Gazette Ceases Publication: Donates Archives to LHS

In 2010, the Larchmont Gazette ceased publication. In 2011 the publishers donated all contents to the Larchmont Historical Society, which will continue to make the Gazette archives available online.

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MTA "Disappointed" Giveback Offer Rejected By Schools

The Gazette received the following release from the Mamaroneck Teachers’ Association on Thursday afternoon. A few minutes later, there was a release from the Mamaroneck School District. An article on the topic will be appearing shortly.

The Mamaroneck Teachers’ Association was disappointed to hear that the Superintendent of Schools and the Board of Education have rejected the MTA’s generous proposal to save the school district over $650,000 for the 2010-2011 budget.  The proposal surpassed the dollar amount that Superintendent Paul Fried had requested from the Association.  The MTA offered to give back more than 1.14% of their contracted raise for the 2010-2011 school year, in exchange for a two-year contract extension. The MTA’s proposal was comparable to agreements reached in Scarsdale, Pelham, White Plains, Pocantico Hills, Eastchester, Nyack, and Somers school districts.

No counter proposal was offered by the Board of Education for consideration. Instead, the district representatives implied that they prefer to negotiate the entire contract next year – a time consuming and expensive process with an uncertain outcome.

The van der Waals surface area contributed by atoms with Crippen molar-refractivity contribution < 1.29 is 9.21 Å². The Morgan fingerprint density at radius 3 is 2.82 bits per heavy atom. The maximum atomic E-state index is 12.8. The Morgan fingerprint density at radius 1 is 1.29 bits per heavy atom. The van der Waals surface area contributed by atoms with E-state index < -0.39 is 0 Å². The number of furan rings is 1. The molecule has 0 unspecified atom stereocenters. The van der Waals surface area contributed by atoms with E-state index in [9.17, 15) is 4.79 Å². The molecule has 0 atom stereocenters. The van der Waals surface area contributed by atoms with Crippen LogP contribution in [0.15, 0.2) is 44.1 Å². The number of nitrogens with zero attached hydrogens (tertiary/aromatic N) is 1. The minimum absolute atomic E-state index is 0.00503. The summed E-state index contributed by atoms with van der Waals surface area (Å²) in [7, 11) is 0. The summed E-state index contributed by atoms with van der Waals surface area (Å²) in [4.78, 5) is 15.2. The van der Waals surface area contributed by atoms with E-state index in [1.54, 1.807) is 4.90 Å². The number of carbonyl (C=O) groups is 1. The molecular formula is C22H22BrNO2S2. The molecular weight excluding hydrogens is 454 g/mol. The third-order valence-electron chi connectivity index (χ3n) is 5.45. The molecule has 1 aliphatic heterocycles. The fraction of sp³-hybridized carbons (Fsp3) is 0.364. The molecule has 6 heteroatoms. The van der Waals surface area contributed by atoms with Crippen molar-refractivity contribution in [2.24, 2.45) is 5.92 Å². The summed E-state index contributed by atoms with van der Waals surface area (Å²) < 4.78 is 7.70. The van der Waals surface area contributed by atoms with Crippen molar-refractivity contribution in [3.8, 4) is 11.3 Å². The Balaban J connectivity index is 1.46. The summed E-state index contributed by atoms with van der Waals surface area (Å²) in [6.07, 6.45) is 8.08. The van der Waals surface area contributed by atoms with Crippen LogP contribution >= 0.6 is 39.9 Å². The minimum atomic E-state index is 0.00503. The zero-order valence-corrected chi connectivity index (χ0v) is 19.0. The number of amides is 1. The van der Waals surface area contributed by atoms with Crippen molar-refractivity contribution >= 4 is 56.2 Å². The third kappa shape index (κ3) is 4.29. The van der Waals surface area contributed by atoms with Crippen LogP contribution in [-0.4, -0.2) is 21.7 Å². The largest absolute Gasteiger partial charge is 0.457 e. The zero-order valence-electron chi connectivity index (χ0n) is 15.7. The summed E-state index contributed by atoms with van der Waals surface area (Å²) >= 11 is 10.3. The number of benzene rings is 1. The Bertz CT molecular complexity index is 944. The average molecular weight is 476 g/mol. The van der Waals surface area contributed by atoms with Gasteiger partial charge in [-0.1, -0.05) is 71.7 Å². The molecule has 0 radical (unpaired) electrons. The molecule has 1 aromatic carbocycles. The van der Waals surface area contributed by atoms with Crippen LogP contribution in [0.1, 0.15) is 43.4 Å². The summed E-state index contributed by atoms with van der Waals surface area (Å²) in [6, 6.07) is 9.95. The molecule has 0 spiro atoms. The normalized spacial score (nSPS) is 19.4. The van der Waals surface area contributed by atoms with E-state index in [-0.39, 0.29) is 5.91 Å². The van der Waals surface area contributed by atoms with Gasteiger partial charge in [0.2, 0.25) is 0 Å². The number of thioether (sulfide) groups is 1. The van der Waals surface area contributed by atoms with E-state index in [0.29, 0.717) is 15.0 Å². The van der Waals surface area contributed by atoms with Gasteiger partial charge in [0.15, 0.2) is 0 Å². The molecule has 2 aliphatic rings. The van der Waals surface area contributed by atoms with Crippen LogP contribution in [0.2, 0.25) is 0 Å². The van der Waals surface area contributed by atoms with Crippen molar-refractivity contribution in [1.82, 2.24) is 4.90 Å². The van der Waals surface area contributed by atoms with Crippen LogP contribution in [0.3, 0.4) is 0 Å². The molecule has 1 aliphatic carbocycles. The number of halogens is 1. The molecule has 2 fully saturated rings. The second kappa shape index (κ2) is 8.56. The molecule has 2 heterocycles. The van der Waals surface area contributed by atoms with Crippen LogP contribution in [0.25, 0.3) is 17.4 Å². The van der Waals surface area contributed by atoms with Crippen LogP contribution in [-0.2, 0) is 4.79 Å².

Last year, the Mamaroneck Teachers’ Association was asked to make concessions to save jobs.  The membership voted and gave back more than $250,000 asking for nothing in return.  Linnet Tse, BOE President, in an email dated April 27, 2009 called the MTA’s generosity  “historic.”  In an email dated May 20, 2009, Paul Fried congratulated the teachers, and said, “The concessions granted by the MTA went a long way in creating good faith in the community.” The MTA was one of three districts in the county to make a concession.

The current contract, which was settled in 2008, was negotiated in good faith, benefiting both the Mamaroneck School District and the Mamaroneck Teachers’ Association.   The MTA believes the BOE is being shortsighted in rejecting this generous proposal as it offers well-needed funds for the short term, and stability for the next three years.

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4 comments to MTA “Disappointed” Giveback Offer Rejected By Schools

  • Anon E Mous

    The ‘contract’ may be subject to change despite the union.

    But when the time to negotiate a new contract arrives, the survival of the district depends on our remembering that the unions were effectively paid in advance – during a time when neighbors are struggling – and are being paid in the future –

    Any new contract must specify that the union repay the ‘debt’ to the community. We cannot leave it to those who remain here, and to the students. We must not be that irresponsible.

    To err is human, but when the eraser wears out ahead of the pencil, you’re overdoing it. – Josh Jenkins

  • Concerned Citizen